I have a friend in the Twin Cities, a guy I performed with years ago, who is one of the loveliest people I’ve ever met. It is always a joy to see him and it is not possible for me to wish anything but the best for him. At one point he made a comment about what a kind person I am, and rather than disillusion him with the reality of my day to day reactiveness to the vicissitudes of life, I realized, yes. Yes, of course he would think that I’m a kind, friendly, loving person because I am incapable of being otherwise with him. It’s as inconceivable as punching an affectionate puppy. And I reasoned that someone like him must have a far more positive view of humanity, because they are not getting the typical blowback that most of us experience on a regular basis in our grumpy or even neutral interactions in society. And how much, in turn, that must reinforce his naturally (whatever that means) loving behavior.

Some people simply bring out the best in us. I don’t think many would argue against that, but I do think a lot of us fail to fully embrace what that means: they bring out something that is already there. My friend doesn’t make me a better person, he creates a mini-culture around him in which that is the easiest and most acceptable way to be. He brings out my goodness; he doesn’t create it. He simply welcomes, embraces, and rewards it. I am lucky to have stumbled into several gracious, generous, joyful people like this in my life.

I attended a virtual retreat with Ram Dass’ Love Serve Remember foundation back in August and this idea came up several times – how friends loved and missed Ram Dass, but that the love he evoked in them was as present as ever. Krishna Das talked about how utterly devastated he was when Neem Karoli Baba (his and Ram Dass’ teacher) died, how difficult it was and how long it took for him to recognize that the love he found in Maharaj ji came exclusively from inside of KD, that the holy man didn’t manufacture anything in him that he didn’t already possess; that the absolute, unconditional love that all of the Maharaj ji’s followers say washed over them as soon as they met was never other than what they were always capable of, indeed what they inherently, effortlessly are.

Another excellent explanation of this is in Duncan Tressell’s gorgeous “Mouse of Silver” episode of The Midnight Gospel (on Netflix), in which his dying mother assures him that the love she has for him could not possibly leave with her; that it is eternally present in the world and there for him whenever he needs it. It made me feel like we have the potential to keep generating more love in the world, filling up empty and negative space with this endlessly rejuvenating and infinite resource, restricted only by our capacity to liberate it.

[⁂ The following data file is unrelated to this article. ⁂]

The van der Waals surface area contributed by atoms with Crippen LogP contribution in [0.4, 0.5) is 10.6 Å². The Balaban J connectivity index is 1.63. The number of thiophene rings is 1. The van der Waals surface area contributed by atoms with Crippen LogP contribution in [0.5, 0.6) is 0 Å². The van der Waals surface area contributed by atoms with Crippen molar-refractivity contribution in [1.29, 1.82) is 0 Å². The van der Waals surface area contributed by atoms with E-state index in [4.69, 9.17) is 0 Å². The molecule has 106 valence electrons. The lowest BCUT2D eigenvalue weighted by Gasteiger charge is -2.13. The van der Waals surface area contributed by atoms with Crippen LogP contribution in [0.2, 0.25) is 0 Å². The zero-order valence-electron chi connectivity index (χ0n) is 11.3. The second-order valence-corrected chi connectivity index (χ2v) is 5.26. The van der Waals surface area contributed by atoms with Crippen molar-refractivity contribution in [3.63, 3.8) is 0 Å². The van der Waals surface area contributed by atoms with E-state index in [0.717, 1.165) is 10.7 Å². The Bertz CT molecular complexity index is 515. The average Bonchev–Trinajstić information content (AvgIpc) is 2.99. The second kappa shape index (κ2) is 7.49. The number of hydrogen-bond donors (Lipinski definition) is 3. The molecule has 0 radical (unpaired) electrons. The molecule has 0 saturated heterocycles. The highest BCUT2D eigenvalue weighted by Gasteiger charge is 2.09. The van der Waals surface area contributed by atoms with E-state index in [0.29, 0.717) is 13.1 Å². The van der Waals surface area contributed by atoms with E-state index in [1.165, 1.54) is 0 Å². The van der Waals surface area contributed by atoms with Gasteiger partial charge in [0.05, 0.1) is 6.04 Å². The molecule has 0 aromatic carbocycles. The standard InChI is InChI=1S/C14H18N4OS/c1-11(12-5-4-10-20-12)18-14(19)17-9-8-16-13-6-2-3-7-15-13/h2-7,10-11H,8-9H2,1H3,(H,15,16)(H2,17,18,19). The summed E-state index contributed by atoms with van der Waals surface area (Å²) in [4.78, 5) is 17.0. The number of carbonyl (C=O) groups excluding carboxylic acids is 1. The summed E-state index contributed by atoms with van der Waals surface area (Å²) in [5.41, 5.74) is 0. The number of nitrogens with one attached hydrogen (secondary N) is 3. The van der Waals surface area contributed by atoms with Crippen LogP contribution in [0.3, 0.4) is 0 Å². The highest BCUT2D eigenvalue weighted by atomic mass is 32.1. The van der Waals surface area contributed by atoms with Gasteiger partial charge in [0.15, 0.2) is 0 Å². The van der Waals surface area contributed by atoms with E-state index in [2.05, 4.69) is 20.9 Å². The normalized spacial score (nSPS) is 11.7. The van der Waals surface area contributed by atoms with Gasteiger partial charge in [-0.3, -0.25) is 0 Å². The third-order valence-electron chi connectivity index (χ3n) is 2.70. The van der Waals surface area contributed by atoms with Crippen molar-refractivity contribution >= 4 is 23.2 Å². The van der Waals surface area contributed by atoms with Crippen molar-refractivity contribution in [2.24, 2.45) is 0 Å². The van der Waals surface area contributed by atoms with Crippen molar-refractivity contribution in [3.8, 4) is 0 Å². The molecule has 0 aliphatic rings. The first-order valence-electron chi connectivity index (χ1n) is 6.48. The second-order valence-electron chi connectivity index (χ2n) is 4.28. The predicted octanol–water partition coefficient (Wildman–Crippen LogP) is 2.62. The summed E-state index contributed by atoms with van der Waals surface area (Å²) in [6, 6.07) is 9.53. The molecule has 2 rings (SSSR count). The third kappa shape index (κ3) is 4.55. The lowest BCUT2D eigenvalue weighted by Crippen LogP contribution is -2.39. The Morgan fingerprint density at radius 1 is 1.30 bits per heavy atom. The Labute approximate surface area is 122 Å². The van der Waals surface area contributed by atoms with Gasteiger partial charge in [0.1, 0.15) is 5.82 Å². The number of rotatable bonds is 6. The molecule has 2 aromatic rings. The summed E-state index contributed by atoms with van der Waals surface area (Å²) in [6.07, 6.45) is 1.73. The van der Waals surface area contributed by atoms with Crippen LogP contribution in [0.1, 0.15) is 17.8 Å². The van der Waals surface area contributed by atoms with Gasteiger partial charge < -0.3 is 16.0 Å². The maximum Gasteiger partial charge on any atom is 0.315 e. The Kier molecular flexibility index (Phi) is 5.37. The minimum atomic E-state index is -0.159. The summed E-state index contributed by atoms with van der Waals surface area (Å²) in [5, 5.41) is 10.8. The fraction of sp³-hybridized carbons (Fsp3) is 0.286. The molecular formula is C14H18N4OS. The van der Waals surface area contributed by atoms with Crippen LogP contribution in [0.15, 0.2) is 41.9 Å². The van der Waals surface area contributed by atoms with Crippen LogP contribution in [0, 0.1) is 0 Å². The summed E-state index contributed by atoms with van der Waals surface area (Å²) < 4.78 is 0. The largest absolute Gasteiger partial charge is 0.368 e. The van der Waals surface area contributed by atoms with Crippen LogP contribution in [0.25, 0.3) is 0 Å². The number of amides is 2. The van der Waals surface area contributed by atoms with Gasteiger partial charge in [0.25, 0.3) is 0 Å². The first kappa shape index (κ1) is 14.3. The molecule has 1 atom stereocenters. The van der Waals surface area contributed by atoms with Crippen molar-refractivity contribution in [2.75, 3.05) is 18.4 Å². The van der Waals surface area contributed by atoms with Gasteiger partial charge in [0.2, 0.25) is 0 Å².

There’s a moment in one of my favorite films, Charlie Kaufman’s Adaptation, when the depressed of the Nicholas Cage twins brings up the time when they were teens and a girl pretended to be interested in the happier twin as a joke. But the latter didn’t take offense, and remembered his time with her fondly. He tells his brother, You are what you love, not what loves you. I always thought there was something profound about that statement, but honestly couldn’t get much of a handle on it. So an asshole obsessed with a good Samaritan gets credit for the benevolence of the one desired? But I don’t think that’s it. I think it’s the same idea as the stuff I’m talking about above. The act of love – not desire for dominance or ownership, but actual love – is what defines us. Our ability to love, to manifest love and draw out love and act out of love in the world is the best measure of what we are, what we have contributed to the world in our brief time in it.

It’s been a rough year for love. For me, anyway. I feel like I’ve been fighting against hate with almost every supposedly good thing I’ve done. So much of activism and politics is fueled by hatred and anger. I tried not to get wrapped up in it, but didn’t always succeed, and allowed what I thought was “important work” to take priority over the how of it all. With the election (almost) over and some more knowledge and experience under my belt, my 2021 will prioritize the motivation over the act, the being over the doing, to the extent that I can and as long as I continue to believe this is the path the follow.

I’ve lived long enough to know that change is the only thing I can count on, but that doesn’t mean I can’t get excited about the prospect of a stronger spiritual focus in the coming year. A joyful new year to all of you.

One thought on “You Are What You Love

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